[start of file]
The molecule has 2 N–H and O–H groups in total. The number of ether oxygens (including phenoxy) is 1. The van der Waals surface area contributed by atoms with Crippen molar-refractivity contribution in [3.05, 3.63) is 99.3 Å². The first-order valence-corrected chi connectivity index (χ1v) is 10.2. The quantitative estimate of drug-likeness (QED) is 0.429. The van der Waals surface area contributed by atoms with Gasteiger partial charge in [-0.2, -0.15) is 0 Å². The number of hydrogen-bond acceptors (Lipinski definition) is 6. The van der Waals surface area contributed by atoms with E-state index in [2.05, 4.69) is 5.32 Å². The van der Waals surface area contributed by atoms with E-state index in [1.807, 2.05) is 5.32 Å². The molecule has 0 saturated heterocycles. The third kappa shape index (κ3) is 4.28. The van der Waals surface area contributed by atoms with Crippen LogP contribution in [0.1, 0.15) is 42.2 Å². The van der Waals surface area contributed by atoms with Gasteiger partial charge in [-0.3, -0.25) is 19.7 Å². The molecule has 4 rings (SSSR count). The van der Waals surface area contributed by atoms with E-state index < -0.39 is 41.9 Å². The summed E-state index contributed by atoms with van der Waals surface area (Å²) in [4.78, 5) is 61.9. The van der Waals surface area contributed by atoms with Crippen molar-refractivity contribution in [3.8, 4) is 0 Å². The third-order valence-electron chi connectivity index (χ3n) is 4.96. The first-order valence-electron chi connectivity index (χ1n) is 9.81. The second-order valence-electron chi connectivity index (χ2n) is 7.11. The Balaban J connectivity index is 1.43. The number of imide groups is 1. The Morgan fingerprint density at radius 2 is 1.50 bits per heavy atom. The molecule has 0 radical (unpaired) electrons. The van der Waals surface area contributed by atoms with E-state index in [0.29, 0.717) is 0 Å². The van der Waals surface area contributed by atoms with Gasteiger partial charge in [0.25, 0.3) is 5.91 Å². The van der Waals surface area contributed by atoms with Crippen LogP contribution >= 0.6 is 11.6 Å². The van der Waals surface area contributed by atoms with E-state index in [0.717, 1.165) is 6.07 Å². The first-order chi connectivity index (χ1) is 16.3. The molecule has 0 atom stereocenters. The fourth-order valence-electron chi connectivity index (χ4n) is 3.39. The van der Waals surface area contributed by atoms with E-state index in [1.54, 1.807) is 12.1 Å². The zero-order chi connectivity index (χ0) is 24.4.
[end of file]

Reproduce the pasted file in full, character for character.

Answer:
The molecule has 2 N–H and O–H groups in total. The number of ether oxygens (including phenoxy) is 1. The van der Waals surface area contributed by atoms with Crippen molar-refractivity contribution in [3.05, 3.63) is 99.3 Å². The first-order valence-corrected chi connectivity index (χ1v) is 10.2. The quantitative estimate of drug-likeness (QED) is 0.429. The van der Waals surface area contributed by atoms with Gasteiger partial charge in [-0.2, -0.15) is 0 Å². The number of hydrogen-bond acceptors (Lipinski definition) is 6. The van der Waals surface area contributed by atoms with E-state index in [2.05, 4.69) is 5.32 Å². The van der Waals surface area contributed by atoms with E-state index in [1.807, 2.05) is 5.32 Å². The molecule has 0 saturated heterocycles. The third kappa shape index (κ3) is 4.28. The van der Waals surface area contributed by atoms with Crippen LogP contribution in [0.1, 0.15) is 42.2 Å². The van der Waals surface area contributed by atoms with Gasteiger partial charge in [-0.3, -0.25) is 19.7 Å². The molecule has 4 rings (SSSR count). The van der Waals surface area contributed by atoms with E-state index < -0.39 is 41.9 Å². The summed E-state index contributed by atoms with van der Waals surface area (Å²) in [4.78, 5) is 61.9. The van der Waals surface area contributed by atoms with Crippen molar-refractivity contribution in [3.8, 4) is 0 Å². The third-order valence-electron chi connectivity index (χ3n) is 4.96. The first-order valence-electron chi connectivity index (χ1n) is 9.81. The second-order valence-electron chi connectivity index (χ2n) is 7.11. The Balaban J connectivity index is 1.43. The number of imide groups is 1. The Morgan fingerprint density at radius 2 is 1.50 bits per heavy atom. The molecule has 0 radical (unpaired) electrons. The van der Waals surface area contributed by atoms with E-state index in [0.29, 0.717) is 0 Å². The van der Waals surface area contributed by atoms with Gasteiger partial charge in [0.25, 0.3) is 5.91 Å². The van der Waals surface area contributed by atoms with Crippen LogP contribution >= 0.6 is 11.6 Å². The van der Waals surface area contributed by atoms with E-state index in [0.717, 1.165) is 6.07 Å². The first-order chi connectivity index (χ1) is 16.3. The molecule has 0 atom stereocenters. The fourth-order valence-electron chi connectivity index (χ4n) is 3.39. The van der Waals surface area contributed by atoms with E-state index in [1.54, 1.807) is 12.1 Å². The zero-order chi connectivity index (χ0) is 24.4.